Yesterday 500 young scientists and 23 Nobel Laureates gathered at the foot of the Alps on Lake Constance, prepared for a week of top scientific dialogue and debate. It can only mean one thing, the Lindau Nobel Laurette conference has begun!
The meeting started with an opening ceremony that included a talk from special guest Bill Gates, paving the way for a week of discussions between some of the best scientific minds in the world.
Blogging coverage so far
As explained in our previous post, Everything you need to know about Lindau, we will be regularly informing you of the latest news, views and reflections on this unique event.
In order for you to keep track of the happenings so far, here’s a roundup of the best posts from the beginning of the conference:
Yesterday’s opening ceremony ended with a panel session that featured Bill Gates, Nobel laureate Ada Yonath, Sandra Chisamba and Jonathan Carlson. In this post blogger Lucas Brouwer interviews panel member Jonathan Carlson, a computer scientist working for Microsoft:
This meeting is completely different. It really has nothing to do with any specific science per se. Rather, it’s about meta-science: learning from both those who have successfully gone before you and “peers” who come from completely different scientific and cultural backgrounds.
Jonathan studies how HIV adapts to its host. You can find out about Jonathan’s job and his expectations of the conference in his interview.
The opening ceremony panel focused on global health, the broad theme for this year’s meeting. In this post, freelance science writer Christine Ottery summaries this special happening, revealing the important “take home messages”:
Bill Gates said that we must pay more attention to the ‘silent voices’ in poor countries, who don’t have their medical needs met by funding from their governments or companies.
This post is also mirrored on Scientific America’s guest blog: Lindau Nobel Meeting—Bearing the fruits of global health research.
Freelance science writer Christine Ottery asks “How do you put a price on inspiration?” In her post she reveals why the Lindau conference is so inspirational:
How can being surrounded by 23 Nobel Laureates not be inspiring? And, I expect that the stimulus goes both ways – a panel of up-and-coming scientists that will be quizzed by the Nobel Laureates in a turn of the tables.
This post is also mirrored on Scientific America’s guest blog: Lindau Nobel Meeting—The Cross-Pollination of Ideas.
In this post we discover how Nobel Laureate Ada E. Yonath will be spending her time at the Lindau conference, including her reflections from last year’s meeting:
As I have ample opportunities to meet my colleagues, the Laureates, I planned to use my time for discussions with the youngsters, and benefit from their fresh, still embryonic viewpoints.
The opening ceremony panel focused on global health and in this post blogger Beatrice Lugger, interviews Sandra Chishimba who was on the panel along with Bill Gates and Ada E. Yonath. You can find our more about Sandra’s scientific research, including how she became nominated for Lindau in her interview.
Want to find out more about the new Mediatheque of the Lindau Nobel Laureate Meetings? In this post blogger Beatrice Lugger unveils some of its new features that promise to make this tremendous video gallery a real experience. Find out more in her post, including links to the first video that is online now!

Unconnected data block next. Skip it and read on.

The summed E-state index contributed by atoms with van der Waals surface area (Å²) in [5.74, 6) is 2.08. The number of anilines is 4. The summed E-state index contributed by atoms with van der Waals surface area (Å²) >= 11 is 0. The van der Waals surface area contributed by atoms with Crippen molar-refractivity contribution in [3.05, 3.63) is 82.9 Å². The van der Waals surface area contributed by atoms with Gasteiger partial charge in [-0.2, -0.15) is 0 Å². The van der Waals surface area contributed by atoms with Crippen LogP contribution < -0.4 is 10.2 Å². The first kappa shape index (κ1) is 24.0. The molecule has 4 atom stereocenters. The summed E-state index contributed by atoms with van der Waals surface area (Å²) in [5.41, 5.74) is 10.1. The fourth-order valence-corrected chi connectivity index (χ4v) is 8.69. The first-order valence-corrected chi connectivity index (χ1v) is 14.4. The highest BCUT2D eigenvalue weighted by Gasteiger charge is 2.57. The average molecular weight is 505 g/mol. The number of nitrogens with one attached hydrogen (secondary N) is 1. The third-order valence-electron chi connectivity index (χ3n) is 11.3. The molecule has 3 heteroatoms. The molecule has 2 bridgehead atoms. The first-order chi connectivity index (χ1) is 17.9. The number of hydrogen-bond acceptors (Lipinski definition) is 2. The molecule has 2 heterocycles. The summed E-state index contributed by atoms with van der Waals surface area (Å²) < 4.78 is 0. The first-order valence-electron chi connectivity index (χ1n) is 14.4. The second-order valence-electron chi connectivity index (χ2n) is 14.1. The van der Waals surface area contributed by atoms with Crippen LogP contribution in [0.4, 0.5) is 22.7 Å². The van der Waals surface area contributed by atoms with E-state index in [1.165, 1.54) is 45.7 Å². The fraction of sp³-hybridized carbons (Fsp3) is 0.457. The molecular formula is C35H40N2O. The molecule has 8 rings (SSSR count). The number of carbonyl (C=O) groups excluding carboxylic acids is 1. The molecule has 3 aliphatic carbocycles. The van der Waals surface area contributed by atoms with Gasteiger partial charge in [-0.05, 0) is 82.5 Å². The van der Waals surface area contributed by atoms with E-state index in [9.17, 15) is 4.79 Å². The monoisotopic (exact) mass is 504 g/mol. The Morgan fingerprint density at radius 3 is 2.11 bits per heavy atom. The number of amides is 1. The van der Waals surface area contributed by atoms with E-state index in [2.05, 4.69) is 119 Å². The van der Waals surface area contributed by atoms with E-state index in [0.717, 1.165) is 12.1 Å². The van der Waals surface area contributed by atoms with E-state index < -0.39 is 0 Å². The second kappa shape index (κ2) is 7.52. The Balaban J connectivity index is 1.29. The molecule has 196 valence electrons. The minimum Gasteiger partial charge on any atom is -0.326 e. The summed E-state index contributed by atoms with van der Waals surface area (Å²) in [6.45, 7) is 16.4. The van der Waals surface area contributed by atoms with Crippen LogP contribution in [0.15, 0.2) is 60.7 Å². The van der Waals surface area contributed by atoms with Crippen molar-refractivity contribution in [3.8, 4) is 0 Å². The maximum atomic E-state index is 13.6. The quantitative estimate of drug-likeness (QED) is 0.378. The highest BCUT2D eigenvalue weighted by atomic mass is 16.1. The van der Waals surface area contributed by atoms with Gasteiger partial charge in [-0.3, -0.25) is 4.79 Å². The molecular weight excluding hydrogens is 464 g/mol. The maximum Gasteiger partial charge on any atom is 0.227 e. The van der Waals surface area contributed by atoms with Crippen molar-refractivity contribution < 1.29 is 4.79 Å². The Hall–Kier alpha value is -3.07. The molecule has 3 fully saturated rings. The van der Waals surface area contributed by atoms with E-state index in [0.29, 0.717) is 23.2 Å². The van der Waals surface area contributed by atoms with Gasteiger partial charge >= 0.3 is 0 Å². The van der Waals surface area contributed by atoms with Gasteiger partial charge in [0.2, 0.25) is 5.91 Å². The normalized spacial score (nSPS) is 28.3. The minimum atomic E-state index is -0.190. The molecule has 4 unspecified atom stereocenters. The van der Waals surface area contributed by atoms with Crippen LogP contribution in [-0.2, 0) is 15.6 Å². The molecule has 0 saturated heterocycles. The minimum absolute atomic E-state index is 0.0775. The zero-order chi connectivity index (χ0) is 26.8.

Blogger Lucas Brouwers, in his latest report on Lindau, picks out inspiring words from key scientific papers written by the attending Nobel Laureates. He asks:
“Does the Nobel prize-winning sentence exist?”
Christine Ottery picks the brain of research scientist Madhurima Benekareddy who is attending Lindau. You can find out more about Madhurima’s work researching the effects of trauma on the brain, as well as her reasons for attending the conference.
A summary of Nobel Laureate Elizabeth Blackburn’s plenary talk, where she discusses her research on telomeres:
Speaking at the 61st Meeting of Nobel Laureates at Lindau, Elisabeth Blackburn compared the caps, called telomeres, to the tips on the end of a shoelace that prevent it from fraying. Telomeres protect DNA during cell division.
This post also includes a video of her talk.
You might already have noticed on several pages covering this year’s Lindau Nobel Laureate Meeting the attendance of 23 Nobel Laureates and 566 Young Reserachers from 80 countries. But did you also know, 170 journalists from 30 countries are also attending? And there are plenty more background stories you might not know till now – all is revealed in this post.
A summary of Nobel Laureate Harald zur Hausen’s plenary talk, where he discusses his research on infections that cause cancer:
At the 61st Lindau meeting, the Nobel laureate spoke about his current hypothesis about why beef causes colorectal cancer. He thinks it might contain a nasty pathogen that infects us that then causes the disease but the source hasn’t been discovered yet.
This post also includes a video of his talk.
A summary post of Nobel Laureate Ada Yonath’s plenary talk where she revealed her quest and determination to understand the structure of the ribosome, comparing this quest to that of climbing Mount Everest:
Time after time she thought that she had reached the peak, only to discover a taller summit. While her journey was long and arduous, Yonath eventually reached the top and was rewarded with a spectacular view of the ribosomal landscape.
You can watch snippets from her talk in this post.
Finally if you want to get involved and are not at the conference, why not take this opportunity to ask a Nobel Laureate a question? Submit suggestions here.